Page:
It seems the preferred option is a PSM, or Public Service Mutual. There is much talk over whether it will have charitable or non-charitable status, but regardless, it is easier to think of the thing as a sort of charity. If this option passes, our library staff would no longer be council employees but would be transferred to what is a bit like a charity. They will retain their pay, terms and conditions. But the report cheerfully informs us that terms and conditions can be changed post-transfer by a consultation process.

Entertainingly, the report mentions twenty five times that a mutual (and another option, a joint venture) could save on business rates by achieving charitable status, in fact it is significant to how well the options are recommended:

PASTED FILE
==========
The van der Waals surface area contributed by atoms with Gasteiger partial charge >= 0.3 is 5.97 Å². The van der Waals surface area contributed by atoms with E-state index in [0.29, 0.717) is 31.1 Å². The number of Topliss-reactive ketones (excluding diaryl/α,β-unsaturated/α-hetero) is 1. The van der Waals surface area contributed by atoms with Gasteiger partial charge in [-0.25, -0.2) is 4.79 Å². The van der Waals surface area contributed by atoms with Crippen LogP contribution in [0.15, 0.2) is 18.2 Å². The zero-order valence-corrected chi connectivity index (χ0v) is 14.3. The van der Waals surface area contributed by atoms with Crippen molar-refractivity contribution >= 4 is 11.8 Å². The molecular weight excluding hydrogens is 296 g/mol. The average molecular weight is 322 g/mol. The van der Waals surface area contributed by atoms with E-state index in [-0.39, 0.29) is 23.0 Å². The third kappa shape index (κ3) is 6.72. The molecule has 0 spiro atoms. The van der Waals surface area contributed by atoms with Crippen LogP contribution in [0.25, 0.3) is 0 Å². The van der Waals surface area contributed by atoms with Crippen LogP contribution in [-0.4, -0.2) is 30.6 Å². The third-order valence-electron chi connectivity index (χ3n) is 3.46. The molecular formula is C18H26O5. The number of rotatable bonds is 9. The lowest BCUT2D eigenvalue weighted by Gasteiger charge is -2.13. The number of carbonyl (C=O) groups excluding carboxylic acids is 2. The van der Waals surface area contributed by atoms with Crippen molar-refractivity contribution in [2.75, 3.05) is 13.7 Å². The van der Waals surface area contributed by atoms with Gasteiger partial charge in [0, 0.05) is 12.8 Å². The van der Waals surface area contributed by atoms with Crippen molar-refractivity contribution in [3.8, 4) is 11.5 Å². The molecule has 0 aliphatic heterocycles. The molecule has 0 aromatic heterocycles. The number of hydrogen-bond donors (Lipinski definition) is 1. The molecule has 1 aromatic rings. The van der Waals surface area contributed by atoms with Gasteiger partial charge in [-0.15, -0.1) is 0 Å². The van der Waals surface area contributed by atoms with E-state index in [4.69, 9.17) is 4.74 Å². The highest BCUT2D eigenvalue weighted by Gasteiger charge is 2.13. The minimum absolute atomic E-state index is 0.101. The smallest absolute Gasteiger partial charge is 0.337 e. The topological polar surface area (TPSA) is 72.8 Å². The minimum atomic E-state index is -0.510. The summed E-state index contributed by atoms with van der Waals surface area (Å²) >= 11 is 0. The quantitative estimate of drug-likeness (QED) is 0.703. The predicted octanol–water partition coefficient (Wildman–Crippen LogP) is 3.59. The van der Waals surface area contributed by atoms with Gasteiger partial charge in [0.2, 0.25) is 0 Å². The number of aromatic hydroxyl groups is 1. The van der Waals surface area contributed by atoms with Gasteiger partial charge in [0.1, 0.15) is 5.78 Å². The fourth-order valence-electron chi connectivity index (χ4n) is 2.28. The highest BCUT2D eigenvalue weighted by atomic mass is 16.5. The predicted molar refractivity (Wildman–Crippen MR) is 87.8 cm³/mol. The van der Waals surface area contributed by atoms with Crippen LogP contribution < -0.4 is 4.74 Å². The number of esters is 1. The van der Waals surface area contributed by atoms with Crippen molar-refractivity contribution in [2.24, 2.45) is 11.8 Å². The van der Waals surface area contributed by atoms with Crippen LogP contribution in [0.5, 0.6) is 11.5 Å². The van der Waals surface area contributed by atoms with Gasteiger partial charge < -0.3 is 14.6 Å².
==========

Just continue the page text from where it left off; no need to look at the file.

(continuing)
“This option is forecast to realise operating surpluses each year over the 5 year period. The viability of the option is however heavily predicated on the assumption that the service would realise savings through 80% mandatory National Non-Domestic Rate (NNDR) relief. Should the service not benefit from this saving, it is forecast to incur operating losses during the first two years post-establishment”

Does this mean that the council would save money by, er… receiving less money from rates?

Now, I know I’m going to get comments telling me I’m a dullard who doesn’t understand tax law. But the fact remains that these options are attractive because they pay less tax. Or might do if they get charity status… If.

The rate relief is an option for two of the proposed options: mutual and joint venture. Regardless of the irony of such savings, failing to achieve charitable status, which is not at all certain, the report goes on to say:

“Such a situation obviously brings the viability of either option into question.”

And also:

“The scoring of the PSM (charity) and joint venture (charity) options is informed by the assumption that the new model would benefit from NNDR. Charitable status should not be automatically assumed, given the complexity of the application process and the strict criteria that any applicant is required to meet.”